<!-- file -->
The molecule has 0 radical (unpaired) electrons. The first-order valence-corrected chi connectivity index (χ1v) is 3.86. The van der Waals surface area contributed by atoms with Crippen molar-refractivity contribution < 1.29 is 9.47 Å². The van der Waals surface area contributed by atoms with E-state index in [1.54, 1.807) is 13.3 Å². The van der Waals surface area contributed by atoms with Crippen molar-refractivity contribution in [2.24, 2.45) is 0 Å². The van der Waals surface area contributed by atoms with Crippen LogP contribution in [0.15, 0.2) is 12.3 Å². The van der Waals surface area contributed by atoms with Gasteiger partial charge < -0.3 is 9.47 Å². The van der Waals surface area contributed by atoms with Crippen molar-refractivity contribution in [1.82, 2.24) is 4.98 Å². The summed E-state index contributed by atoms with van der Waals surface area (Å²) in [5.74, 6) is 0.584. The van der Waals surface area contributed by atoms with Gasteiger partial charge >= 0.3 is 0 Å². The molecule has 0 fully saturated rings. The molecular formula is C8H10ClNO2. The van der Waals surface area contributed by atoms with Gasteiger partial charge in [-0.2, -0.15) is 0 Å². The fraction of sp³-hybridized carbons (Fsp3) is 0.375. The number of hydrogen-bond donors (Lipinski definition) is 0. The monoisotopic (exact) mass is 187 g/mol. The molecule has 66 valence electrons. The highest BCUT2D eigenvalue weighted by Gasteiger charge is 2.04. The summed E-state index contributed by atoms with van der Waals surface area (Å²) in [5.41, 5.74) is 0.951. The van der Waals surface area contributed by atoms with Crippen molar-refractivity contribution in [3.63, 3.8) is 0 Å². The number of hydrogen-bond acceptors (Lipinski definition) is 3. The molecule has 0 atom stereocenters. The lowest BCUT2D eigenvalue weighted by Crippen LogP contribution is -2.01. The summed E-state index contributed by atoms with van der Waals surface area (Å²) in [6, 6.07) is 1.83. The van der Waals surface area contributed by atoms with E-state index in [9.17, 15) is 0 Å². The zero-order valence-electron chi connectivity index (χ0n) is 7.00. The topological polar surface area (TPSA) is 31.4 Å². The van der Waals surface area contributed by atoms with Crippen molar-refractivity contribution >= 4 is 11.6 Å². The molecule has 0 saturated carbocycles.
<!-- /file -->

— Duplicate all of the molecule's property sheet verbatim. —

The molecule has 0 radical (unpaired) electrons. The first-order valence-corrected chi connectivity index (χ1v) is 3.86. The van der Waals surface area contributed by atoms with Crippen molar-refractivity contribution < 1.29 is 9.47 Å². The van der Waals surface area contributed by atoms with E-state index in [1.54, 1.807) is 13.3 Å². The van der Waals surface area contributed by atoms with Crippen molar-refractivity contribution in [2.24, 2.45) is 0 Å². The van der Waals surface area contributed by atoms with Crippen LogP contribution in [0.15, 0.2) is 12.3 Å². The van der Waals surface area contributed by atoms with Gasteiger partial charge < -0.3 is 9.47 Å². The van der Waals surface area contributed by atoms with Crippen molar-refractivity contribution in [1.82, 2.24) is 4.98 Å². The summed E-state index contributed by atoms with van der Waals surface area (Å²) in [5.74, 6) is 0.584. The van der Waals surface area contributed by atoms with Gasteiger partial charge >= 0.3 is 0 Å². The molecule has 0 fully saturated rings. The molecular formula is C8H10ClNO2. The van der Waals surface area contributed by atoms with Gasteiger partial charge in [-0.2, -0.15) is 0 Å². The fraction of sp³-hybridized carbons (Fsp3) is 0.375. The number of hydrogen-bond donors (Lipinski definition) is 0. The monoisotopic (exact) mass is 187 g/mol. The molecule has 66 valence electrons. The highest BCUT2D eigenvalue weighted by Gasteiger charge is 2.04. The summed E-state index contributed by atoms with van der Waals surface area (Å²) in [5.41, 5.74) is 0.951. The van der Waals surface area contributed by atoms with Crippen molar-refractivity contribution in [3.63, 3.8) is 0 Å². The number of hydrogen-bond acceptors (Lipinski definition) is 3. The molecule has 0 atom stereocenters. The lowest BCUT2D eigenvalue weighted by Crippen LogP contribution is -2.01. The summed E-state index contributed by atoms with van der Waals surface area (Å²) in [6, 6.07) is 1.83. The van der Waals surface area contributed by atoms with E-state index in [9.17, 15) is 0 Å². The zero-order valence-electron chi connectivity index (χ0n) is 7.00. The topological polar surface area (TPSA) is 31.4 Å². The van der Waals surface area contributed by atoms with Crippen molar-refractivity contribution >= 4 is 11.6 Å². The molecule has 0 saturated carbocycles.